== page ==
“Oh, hello!” he said, startled. Adrien had been somewhat preoccupied with his own recovery, and had not observed the lack of attention he’d been shown as compared to the other soldiers. He’d taken note of the redheaded nurse the other night, and the way her silent diligence did nothing to dull the pain of the iodine, but he was a newcomer to the hospital scene, and was oblivious to the change in Marinette’s demeanor.

“Hello,” she responded, avoiding his gaze. This, he noticed.

           She set her supplies on the same table as before, and unwrapped his bandage in silence. The arm was healing nicely. The tiny cavity where the bullet had slept was scabbing over without any of the signs of infection. There was no fluid, no redness, his lymph nodes looked fine, and his temperature seemed perfectly normal—Oh, she was doing it again, wasn’t she? She emerged from her automated stupor to find her the back of her wrist pressed to Adrien’s forehead, face only inches from his. Yes, his temperature was perfectly fine, but his cheeks were very obviously discolored.            

“Sorry…” she mumbled almost inaudibly, as the crimson blush passed from patient to nurse.

She put in the extra effort to move her supplies from the table to the bed, and clumsily slid her chair over to the side of his body where the wound resided. She wasn’t interested in another misadventure in proximity. She didn’t even have the forethought to preface the iodine with a simple warning, and he yelped as the liquid dripped outside of its intended area and made its way into the raw center of the wound.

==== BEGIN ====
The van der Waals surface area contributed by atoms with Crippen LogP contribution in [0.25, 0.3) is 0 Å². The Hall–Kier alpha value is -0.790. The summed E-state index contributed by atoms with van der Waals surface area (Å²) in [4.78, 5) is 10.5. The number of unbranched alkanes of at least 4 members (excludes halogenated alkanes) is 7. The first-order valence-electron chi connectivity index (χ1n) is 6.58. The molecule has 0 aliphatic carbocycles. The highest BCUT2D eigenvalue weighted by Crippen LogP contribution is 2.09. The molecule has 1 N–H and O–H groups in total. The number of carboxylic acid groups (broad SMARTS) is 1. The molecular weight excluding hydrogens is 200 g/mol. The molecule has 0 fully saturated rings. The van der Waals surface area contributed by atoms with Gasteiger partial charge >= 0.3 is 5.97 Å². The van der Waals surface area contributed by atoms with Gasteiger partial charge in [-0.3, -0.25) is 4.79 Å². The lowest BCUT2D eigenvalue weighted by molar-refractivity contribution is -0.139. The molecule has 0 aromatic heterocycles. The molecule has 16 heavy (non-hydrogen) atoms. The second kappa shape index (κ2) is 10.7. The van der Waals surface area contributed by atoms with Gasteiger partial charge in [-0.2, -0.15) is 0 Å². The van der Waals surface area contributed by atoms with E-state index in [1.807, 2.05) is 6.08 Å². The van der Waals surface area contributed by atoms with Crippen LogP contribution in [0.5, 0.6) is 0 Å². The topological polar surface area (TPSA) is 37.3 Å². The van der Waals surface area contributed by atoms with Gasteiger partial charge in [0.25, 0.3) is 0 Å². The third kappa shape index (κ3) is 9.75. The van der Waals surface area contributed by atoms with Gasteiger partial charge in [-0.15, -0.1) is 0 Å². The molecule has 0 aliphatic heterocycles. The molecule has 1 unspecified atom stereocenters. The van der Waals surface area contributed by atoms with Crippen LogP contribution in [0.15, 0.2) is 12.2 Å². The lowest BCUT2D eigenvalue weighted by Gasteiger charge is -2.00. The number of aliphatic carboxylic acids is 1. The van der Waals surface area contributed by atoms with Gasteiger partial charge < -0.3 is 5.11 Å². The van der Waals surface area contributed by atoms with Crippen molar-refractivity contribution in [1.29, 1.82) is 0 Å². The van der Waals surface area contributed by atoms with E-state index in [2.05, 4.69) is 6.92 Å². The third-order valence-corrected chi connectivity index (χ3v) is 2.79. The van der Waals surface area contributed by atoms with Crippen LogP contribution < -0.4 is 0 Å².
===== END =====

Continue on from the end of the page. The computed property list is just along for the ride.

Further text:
“Sorry, sorry,” she muttered again. She did her best to remove the excess, and continued the procedure with only minimally more attention than before. She was rushing, and he could tell. “Talk to me,” had been her signature phrase upon first meeting, but tonight she’d barely spoken more than a word at a time—and none of them had been directed towards conversation.

Still, he held his tongue while she worked, anxiously hoping she would explain herself without prompting. But when, after the last coat of tannic acid had been applied, she’d yet to give any explanation to her actions, he decided to bring up the matter himself. She stood up quickly and prepared to leave, but he caught her by the wrist.

“Wait.” He didn’t even need to say it. She stopped in her tracks and turned to face him.

“Yes?” she asked with a false smile.

“Something’s bothering you.”

“You must be mistaken, sir. I’m perfectly fine,” she stated, without hesitation.